Given the technology of the day there may not have been much choice. Scrambling devices appear to have originated with the Fullerphone which was not in use at the time (and initially only morse could be scrambled). Morse could have course been encoded but this would mean that the message would first have to be coded before transmission and then decoded on reception. In a tactical environment this takes time and slows down and clogs up any signaling system (and can create errors and misunderstandings through miscoding or decoding). Moreover given that code books would have to be supplied to every trench any code would be unlikely to remain secure for very long. One problem in a tactical situation is that you have to code all messages as simply coding only important ones provides information anyway ("They've just sent a message in code - an attack may be imminent")

Voice would have to be in clear hence the need for good discipline and the use of codewords agreed (and distributed by runner) shortly before the event. Even then the enemy would be able to deduce much from the fact that codewords are being used in the first place. "Unit identities, names of officers, locations and timings became prohibited subjects for electronic transmission" appears to have meant 'even using code words'. This can lead to a dilemma as runners may not always be able to get through with messages in time.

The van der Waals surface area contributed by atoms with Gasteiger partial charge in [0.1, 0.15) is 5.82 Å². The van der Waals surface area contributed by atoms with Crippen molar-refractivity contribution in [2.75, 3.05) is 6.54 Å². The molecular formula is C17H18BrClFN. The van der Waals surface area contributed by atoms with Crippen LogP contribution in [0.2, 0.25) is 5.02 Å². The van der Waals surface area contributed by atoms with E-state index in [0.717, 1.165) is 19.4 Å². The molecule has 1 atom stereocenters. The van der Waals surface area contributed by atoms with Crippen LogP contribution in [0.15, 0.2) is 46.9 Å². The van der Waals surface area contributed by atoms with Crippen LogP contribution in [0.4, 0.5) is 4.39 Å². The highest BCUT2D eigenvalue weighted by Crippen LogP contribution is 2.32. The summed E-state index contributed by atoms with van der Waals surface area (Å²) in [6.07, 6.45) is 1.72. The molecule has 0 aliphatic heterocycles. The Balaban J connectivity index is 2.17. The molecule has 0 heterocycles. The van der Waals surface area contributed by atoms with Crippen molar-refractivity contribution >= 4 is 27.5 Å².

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Secure signalling requires well trained signallers and officers. It needs a discipline which is engrained and second nature. I doubt if the attrition in officers and signallers in the Great War allowed this. I believe that the most( only) successful means of maintaining phone security was not to provide them in the front lines at all. There was an ongoing battle even at very high levels between operators trying to impose security and officers wishing to use phones. It was not unknown for operators to be threatened with charges of insubordination when trying to have what were obviously sensitive details sent in code. No signaller will have any difficulty in recognising the scenario.